Volume 1 in Eugene Carpenter’s two-volume set on Exodus in the Evangelical Exegetical Commentary (EEC) series covers Exodus 1 – 18. I heard discussion as far back as 2003 of a coming, major commentary on Exodus by Mr. Carpenter as one to be highly anticipated. As it turns out, and as the acknowledgment explained, Mr. Carpenter completed the work just days before his accidental death in 2012. It is a blessing that the work was finished before his death.
Since the EEC began as a digital commentary series, it’s exciting to see these two volumes available as a hardback for a wider audience. I imagine this commentary will continue to raise the reputation of this budding commentary series.
Mr. Carpenter begins the Introduction with a discussion of textual issues. He concludes that the text is well preserved. He further explains the significance of the title as well as the canonicity of Exodus, which has not been majorly challenged. When he discusses authorship, he concludes: “Moses was most likely the focal inspired author-editor and originator of the Pentateuch and thus of Exodus, with the gifted Joshua and possibly Eleazer serving as important early inspired editors or contributors.” While my beliefs would be even more conservative than that, it’s clear he’s more conservative than most of the major Old Testament commentaries on Exodus we have today. He’s a little more nebulous on date and gives too much credence to some of the critical theories out there. Still, I was pleased when he discussed the history of the book that he said, “the events in Exodus are real history; it is accurate history as intended by the author”.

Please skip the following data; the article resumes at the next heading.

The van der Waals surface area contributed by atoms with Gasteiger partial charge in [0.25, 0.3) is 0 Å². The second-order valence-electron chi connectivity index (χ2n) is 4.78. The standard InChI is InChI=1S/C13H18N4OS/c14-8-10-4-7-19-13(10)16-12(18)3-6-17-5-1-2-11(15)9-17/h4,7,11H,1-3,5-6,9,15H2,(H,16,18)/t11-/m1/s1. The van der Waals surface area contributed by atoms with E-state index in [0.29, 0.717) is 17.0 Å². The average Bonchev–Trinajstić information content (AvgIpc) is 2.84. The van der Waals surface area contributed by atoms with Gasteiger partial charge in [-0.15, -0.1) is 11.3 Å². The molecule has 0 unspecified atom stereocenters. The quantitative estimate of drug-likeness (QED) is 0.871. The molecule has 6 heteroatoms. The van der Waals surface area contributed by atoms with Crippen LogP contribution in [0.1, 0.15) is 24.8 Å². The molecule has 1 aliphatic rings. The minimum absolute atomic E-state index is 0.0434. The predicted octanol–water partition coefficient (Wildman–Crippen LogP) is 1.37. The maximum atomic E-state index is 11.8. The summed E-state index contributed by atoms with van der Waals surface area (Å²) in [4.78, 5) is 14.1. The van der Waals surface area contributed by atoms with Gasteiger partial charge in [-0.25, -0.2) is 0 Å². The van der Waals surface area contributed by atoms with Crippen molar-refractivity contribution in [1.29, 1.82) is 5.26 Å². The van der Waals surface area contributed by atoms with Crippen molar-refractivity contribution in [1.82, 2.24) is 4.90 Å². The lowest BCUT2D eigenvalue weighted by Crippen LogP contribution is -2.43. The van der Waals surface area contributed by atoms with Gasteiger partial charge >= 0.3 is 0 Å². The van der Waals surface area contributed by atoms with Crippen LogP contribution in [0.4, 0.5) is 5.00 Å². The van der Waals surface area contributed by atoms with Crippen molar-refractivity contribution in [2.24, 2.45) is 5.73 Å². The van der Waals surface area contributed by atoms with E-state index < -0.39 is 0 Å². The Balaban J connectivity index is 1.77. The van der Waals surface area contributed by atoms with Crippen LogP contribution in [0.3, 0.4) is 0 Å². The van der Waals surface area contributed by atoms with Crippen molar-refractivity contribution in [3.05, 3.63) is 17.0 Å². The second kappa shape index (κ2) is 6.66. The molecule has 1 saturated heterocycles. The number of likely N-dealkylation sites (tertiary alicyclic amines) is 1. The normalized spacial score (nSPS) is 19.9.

Next, he goes into the theological elements of the book. In that section, he discusses the God who speaks and acts, the people of God, and Exodus: a lasting paradigm. After a brief discussion of structure, he gives a detailed outline and a select bibliography.
The commentary section is very full. For each passage he gives an introduction, a translation, textual notes, and very detailed commentary verse by verse, all followed by biblical theology, application and devotional implications, and a selected bibliography for the passage itself.
This commentary by Eugene Carpenter is clearly a top-three commentary for what we have available today. I imagine it will be used for many years to come and I highly recommend.
I received this book free from the publisher. I was not required to write a positive review. The opinions I have expressed are my own. I am disclosing this in accordance with the Federal Trade Commission’s 16 CFR, Part 255.
The second volume by Eugene Carpenter in the Evangelical Exegetical Commentary (EEC) series covers Exodus 19 through 40. The commentary maintains the high standards set in volume 1. Without a doubt, this is a major exegetical commentary on Exodus. Mr. Carpenter has clearly done a great deal of work that he shares here.
The Introduction that Mr. Carpenter writes for Exodus is in volume 1. This volume picks up at 19:1 with the same type of commentary we saw in the earlier volume. He has an introduction for each passage, followed by a translation, verse by verse commentary, biblical theology comments, application and devotional implications, and a selected bibliography for that passage.
The work is deep, full, and yet accessible. He succeeds on the exegetical and the theological level. He interacts with some scholarly opinions that I find little value in, but he does provide much that is of great help.
This volume covers the 10 Commandments as well as the ceremonial laws in the later chapters of Exodus. Scholars will find a treasure trove of footnotes for further study.
This work is well done and it is well worth adding to your library. I recommend it.